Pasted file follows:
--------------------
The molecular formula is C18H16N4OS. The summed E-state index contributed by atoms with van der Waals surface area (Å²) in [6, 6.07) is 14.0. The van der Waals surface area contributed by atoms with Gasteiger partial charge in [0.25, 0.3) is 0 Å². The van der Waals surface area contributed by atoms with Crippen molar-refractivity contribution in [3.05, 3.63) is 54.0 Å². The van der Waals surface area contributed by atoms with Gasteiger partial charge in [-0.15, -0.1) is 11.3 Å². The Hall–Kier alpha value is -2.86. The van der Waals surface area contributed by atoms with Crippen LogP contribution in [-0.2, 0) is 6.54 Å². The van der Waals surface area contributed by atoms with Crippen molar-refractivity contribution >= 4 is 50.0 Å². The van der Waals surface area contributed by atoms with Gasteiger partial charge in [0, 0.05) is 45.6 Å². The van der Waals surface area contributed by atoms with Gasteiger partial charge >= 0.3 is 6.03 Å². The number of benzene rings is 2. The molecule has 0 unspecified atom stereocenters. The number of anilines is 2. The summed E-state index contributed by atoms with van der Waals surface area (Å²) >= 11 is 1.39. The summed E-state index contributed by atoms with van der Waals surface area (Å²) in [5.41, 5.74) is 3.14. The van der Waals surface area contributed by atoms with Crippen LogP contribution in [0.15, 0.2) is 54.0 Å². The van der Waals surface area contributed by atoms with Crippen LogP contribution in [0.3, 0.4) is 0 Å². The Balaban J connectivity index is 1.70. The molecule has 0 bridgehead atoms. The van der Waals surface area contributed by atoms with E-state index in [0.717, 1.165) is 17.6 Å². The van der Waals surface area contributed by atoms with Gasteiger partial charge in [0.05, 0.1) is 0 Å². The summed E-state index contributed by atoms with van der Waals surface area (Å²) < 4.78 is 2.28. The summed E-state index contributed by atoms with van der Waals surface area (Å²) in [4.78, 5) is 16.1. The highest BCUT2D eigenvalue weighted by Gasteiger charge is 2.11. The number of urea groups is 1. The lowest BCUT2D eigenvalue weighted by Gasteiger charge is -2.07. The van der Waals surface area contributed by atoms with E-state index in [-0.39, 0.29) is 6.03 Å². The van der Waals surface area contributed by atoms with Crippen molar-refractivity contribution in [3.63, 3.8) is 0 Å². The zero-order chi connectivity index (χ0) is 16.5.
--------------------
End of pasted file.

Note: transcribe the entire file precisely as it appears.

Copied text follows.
The molecular formula is C18H16N4OS. The summed E-state index contributed by atoms with van der Waals surface area (Å²) in [6, 6.07) is 14.0. The van der Waals surface area contributed by atoms with Gasteiger partial charge in [0.25, 0.3) is 0 Å². The van der Waals surface area contributed by atoms with Crippen molar-refractivity contribution in [3.05, 3.63) is 54.0 Å². The van der Waals surface area contributed by atoms with Gasteiger partial charge in [-0.15, -0.1) is 11.3 Å². The Hall–Kier alpha value is -2.86. The van der Waals surface area contributed by atoms with Crippen LogP contribution in [-0.2, 0) is 6.54 Å². The van der Waals surface area contributed by atoms with Crippen molar-refractivity contribution >= 4 is 50.0 Å². The van der Waals surface area contributed by atoms with Gasteiger partial charge in [0, 0.05) is 45.6 Å². The van der Waals surface area contributed by atoms with Gasteiger partial charge >= 0.3 is 6.03 Å². The number of benzene rings is 2. The molecule has 0 unspecified atom stereocenters. The number of anilines is 2. The summed E-state index contributed by atoms with van der Waals surface area (Å²) >= 11 is 1.39. The summed E-state index contributed by atoms with van der Waals surface area (Å²) in [5.41, 5.74) is 3.14. The van der Waals surface area contributed by atoms with Crippen LogP contribution in [0.15, 0.2) is 54.0 Å². The van der Waals surface area contributed by atoms with Crippen LogP contribution in [0.3, 0.4) is 0 Å². The Balaban J connectivity index is 1.70. The molecule has 0 bridgehead atoms. The van der Waals surface area contributed by atoms with E-state index in [0.717, 1.165) is 17.6 Å². The van der Waals surface area contributed by atoms with Gasteiger partial charge in [0.05, 0.1) is 0 Å². The summed E-state index contributed by atoms with van der Waals surface area (Å²) < 4.78 is 2.28. The summed E-state index contributed by atoms with van der Waals surface area (Å²) in [4.78, 5) is 16.1. The highest BCUT2D eigenvalue weighted by Gasteiger charge is 2.11. The number of urea groups is 1. The lowest BCUT2D eigenvalue weighted by Gasteiger charge is -2.07. The van der Waals surface area contributed by atoms with E-state index in [-0.39, 0.29) is 6.03 Å². The van der Waals surface area contributed by atoms with Crippen molar-refractivity contribution in [3.63, 3.8) is 0 Å². The zero-order chi connectivity index (χ0) is 16.5.